• 2 1
 @Bob-Agg: Crushed tube in a park clamp? I've clamped hundreds of carbon TTs (shop mechanic) without issue but I can see how that could happen without testing the clamp tightness first
  • 10 0
 @HaggeredShins: #worldsworstbikemechanic
  • 1 0
 @NORTHender: ohh well if you insist ????
  • 3 2
 I have a nice bontrager bike stand that has a saddle nose hook on the top by the clamp. So this enables me to hang the bike by the nose of the saddle and while the bike may sway I find this is acceptable for 95% of my wrenching.

I did one time clamp my fox transfer post and a bolt for the clamps had slightly come loose and it scratched the shit out of my stanchion. That was my fault for not checking but I wont be clamping ever again.
  • 1 0
 I got a PCS10 stand a year ago (which clamps the seatpost) which I thought would completely replace my old Tacx T3000 cyclestand. The Tacx wouldn't work nicely with my full suspension frame (Cannondale Prophet) because it needs to clamp the downtube where the (main) pivot is. A taco type bashguard was never an issue, actually. I've got to say the PCS10 is nice when the wheels are completely removed so you can tilt it in all orientations. Good for bleeding brakes etc. But it is not really stable. The bike rotates easily as the clamp grips the round tubes. But (because I ride my hardtail and BMX more than the fully) I found myself still using the Tacx most of the time. It is way more stable, making it more comfortable to use. Should I ever get a dropper seatpost, I wouldn't need to worry about any of this (in the article). I think if I'd get one now I'd get one of these that require you to remove the front wheel and hold the forks and bb. It may still not work for certain frame designs (e-bikes and Pinion in particular) and obviously you can't use it for adjusting the front brake.
  • 2 0
 Just compare the weight the seatpost can afford when YOU are climbing versus the weight of the entire bicycle when is on the bikestand for maintenance, and sometimes without the weight of both wheels...
  • 3 3
 I don't clamp the inner post because I don't like having to verify my clamps are perfectly clean. Wrapping with a cloth just makes the stanchion, already narrow and slippery, even more likely to slip. Most bikes have enough housing slack to raise the post a few inches so you can clamp the outer.
  • 8 1
 It would literally take 5 seconds to look at/ white off the clamp. Takes longer to find an allen key, move your seat post up, re tighten then clamp rather than just cleaning your clamp. Your clamp shouldn't even be dirty in the first place unless you wanna scratch everything you clamp in it
  • 1 1
 I relate it to doing a fork rebuild. I would never clamp the fork CSU on the stanchion but would i clamp a magnesium lower without hesitation. i will continue to raise the post slightly to get it in the stand. I feel it also just looks much more professional to spend the extra time to clamp it where it's bin designed to take clamping forces. I would never clamp my own dropper stanchion so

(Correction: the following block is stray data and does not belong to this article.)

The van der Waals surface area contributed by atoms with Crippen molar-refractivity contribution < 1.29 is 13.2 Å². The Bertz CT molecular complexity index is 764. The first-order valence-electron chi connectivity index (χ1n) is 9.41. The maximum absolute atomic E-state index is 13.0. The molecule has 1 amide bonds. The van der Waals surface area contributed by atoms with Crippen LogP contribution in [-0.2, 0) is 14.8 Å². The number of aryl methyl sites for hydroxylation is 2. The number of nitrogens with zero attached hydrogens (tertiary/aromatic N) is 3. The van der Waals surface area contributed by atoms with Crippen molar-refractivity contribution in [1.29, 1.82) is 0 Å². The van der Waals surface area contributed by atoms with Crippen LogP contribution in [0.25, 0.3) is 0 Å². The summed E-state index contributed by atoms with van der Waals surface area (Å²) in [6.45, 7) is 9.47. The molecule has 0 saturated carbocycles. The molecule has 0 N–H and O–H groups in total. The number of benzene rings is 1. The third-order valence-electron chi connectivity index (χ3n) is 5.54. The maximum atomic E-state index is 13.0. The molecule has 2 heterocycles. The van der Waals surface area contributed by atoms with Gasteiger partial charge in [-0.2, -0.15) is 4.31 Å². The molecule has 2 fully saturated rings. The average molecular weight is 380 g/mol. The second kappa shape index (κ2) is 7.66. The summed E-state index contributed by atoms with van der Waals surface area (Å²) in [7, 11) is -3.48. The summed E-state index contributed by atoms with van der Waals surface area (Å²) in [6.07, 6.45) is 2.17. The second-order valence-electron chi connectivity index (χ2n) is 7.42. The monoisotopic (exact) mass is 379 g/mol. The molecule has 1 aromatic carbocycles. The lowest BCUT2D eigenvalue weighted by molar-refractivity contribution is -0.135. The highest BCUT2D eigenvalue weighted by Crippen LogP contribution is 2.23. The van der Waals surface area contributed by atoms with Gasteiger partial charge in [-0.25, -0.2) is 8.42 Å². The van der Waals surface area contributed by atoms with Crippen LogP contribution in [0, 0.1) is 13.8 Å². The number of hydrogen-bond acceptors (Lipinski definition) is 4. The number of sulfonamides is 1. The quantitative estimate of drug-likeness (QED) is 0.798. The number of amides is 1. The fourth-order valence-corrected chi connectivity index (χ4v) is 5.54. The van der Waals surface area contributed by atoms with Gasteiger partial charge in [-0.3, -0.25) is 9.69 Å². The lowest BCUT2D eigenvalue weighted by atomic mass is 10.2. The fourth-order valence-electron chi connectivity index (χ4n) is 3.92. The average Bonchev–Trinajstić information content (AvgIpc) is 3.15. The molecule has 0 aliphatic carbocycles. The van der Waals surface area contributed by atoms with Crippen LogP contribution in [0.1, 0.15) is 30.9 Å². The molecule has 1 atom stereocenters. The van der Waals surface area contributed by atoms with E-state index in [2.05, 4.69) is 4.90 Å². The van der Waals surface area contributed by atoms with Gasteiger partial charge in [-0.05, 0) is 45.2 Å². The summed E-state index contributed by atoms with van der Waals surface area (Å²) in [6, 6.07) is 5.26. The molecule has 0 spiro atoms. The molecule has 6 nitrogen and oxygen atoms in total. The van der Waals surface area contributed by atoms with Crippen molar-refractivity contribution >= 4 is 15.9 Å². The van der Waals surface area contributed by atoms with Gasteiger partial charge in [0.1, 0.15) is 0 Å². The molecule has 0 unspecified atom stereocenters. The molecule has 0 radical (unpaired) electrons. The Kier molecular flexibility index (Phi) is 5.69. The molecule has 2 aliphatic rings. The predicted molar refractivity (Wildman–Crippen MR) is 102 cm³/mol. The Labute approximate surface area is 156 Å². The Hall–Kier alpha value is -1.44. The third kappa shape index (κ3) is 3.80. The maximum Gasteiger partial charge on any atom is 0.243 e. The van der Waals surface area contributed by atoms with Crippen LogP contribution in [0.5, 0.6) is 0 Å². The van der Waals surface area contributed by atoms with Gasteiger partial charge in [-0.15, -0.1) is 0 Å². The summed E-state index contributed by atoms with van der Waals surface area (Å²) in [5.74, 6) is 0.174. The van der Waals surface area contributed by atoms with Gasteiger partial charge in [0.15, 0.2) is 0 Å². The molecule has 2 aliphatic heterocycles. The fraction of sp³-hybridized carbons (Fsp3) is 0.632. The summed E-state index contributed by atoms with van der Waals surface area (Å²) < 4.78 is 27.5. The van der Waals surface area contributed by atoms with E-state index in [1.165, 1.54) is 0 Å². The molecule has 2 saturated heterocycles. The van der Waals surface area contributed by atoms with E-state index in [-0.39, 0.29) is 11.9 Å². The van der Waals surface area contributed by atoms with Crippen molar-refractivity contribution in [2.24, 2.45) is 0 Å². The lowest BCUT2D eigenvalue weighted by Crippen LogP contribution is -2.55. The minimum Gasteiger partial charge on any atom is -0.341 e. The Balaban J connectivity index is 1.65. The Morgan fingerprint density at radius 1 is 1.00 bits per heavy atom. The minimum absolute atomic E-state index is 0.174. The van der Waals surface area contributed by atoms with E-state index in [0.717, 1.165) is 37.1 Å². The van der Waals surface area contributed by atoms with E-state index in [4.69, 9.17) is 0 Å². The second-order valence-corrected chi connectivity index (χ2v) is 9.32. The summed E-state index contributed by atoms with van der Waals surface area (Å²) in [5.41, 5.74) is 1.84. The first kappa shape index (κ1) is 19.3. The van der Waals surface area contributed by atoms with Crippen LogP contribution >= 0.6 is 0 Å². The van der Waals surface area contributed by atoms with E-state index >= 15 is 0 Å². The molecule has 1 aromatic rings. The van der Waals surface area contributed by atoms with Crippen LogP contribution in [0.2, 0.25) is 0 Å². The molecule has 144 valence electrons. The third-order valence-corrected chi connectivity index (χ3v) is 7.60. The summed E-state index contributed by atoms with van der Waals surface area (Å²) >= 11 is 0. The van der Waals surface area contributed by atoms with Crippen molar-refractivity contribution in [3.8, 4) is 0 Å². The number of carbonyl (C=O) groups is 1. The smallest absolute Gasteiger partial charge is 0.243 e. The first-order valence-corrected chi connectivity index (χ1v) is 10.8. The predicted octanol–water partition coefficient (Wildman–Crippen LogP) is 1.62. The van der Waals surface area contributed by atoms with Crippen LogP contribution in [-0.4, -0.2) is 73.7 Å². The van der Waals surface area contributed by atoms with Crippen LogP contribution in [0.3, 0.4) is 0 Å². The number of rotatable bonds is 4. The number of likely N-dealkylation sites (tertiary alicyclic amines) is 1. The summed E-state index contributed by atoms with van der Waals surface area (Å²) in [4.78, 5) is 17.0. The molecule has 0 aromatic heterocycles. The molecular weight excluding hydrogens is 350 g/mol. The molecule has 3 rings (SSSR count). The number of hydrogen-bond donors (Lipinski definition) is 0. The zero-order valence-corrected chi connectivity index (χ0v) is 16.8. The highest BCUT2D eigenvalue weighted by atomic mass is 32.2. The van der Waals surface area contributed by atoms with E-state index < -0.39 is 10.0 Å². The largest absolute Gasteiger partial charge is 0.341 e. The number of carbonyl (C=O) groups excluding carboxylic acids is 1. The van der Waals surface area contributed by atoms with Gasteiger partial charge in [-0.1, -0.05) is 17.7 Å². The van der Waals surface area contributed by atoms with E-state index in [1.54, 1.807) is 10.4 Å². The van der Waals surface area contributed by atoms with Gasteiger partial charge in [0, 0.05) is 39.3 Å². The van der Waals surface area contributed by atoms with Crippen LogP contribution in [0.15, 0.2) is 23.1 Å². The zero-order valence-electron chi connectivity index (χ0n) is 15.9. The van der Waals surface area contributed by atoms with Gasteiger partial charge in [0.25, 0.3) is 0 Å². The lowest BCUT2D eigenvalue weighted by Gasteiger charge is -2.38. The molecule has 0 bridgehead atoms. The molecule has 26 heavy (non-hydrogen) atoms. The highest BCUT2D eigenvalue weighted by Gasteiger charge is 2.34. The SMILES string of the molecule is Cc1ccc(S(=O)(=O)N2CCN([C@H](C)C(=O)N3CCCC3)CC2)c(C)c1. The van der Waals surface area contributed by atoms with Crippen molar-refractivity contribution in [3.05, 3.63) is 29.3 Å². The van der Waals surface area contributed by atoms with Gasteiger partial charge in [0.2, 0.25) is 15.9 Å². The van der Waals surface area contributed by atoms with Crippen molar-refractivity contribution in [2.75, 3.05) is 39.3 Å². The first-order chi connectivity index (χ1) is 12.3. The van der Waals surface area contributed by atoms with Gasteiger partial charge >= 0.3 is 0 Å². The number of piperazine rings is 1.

• 1 0
 It's about time someone settled this one. It's not even an air sealing surface on most droppers either. But even with command posts and fall lines I have never caused an air leak by clamping the shaft.
  • 5 2
 Save yourself now is too short
  • 2 5
 Haha, I got a hair cutter for Christmas, all the informational, DIRECTLY IN THE GARBAGE.
  • 3 0
 i bent my seat post with me glutes.
  • 1 0
  • 1 0
 Why not clamp to the frame? That's what I do. It doesn't need to be clamped super tight. Just barely enough to hold the bike in place.
  • 2 0
 Anybody else catch the Jeb Bush Reference?
  • 2 0
 whys everybody complaining tf
  • 5 3
 My daddy warned me about loose women that could give me the clamp.
  • 1 0
 Luckily I'm lanky enough that I can clamp the lowers and not the stanchion of my 150mm Fox Transfer.
  • 2 1
 Is it okay to clamp the top tube of a carbon bike? That’s what I always do.
  • 1 0
 ooohhhh....that's a reverb...
well, gonna quote the MTB community out there: "You can just trow that in the bin!" Big Grin
  • 2 0
 Dropper post, what?
  • 1 0
 What’s the problem with clamping on the seatpost collar?!
  • 2 0
 May risk damaging the bushing in the seal head?
  • 1 0
 Went strait to the comments and got my answer right away. Thank you. ????
  • 2 3
 Or how bout you ignore his video entirely, take an old slip on grip cut once lengthwise and there you have it a dropper stanchion protector ready for all your clamping needs.
  • 1 0
 Mythbusters of bike repairing
  • 1 0
 Jesus I'd never clamp a stanchion. CLAMPS GIVE HIM THE CLAMPS BOSS
  • 1 0
 These guys are good, but I really want a Click and Clack of bike repair
  • 2 0
 "Our staff saddle tester is Mike Easter."
  • 2 2
 I...what? Why? No. Forget I asked.
  • 2 2
 Did this feel like 'It's Always Sunny in Philadelphia' to anyone else?
  • 1 0
 I don't math.
Below threshold threads are hidden

Copyright © 2000 - 2022. All rights reserved.
dv56 0.019343
Mobile Version of Website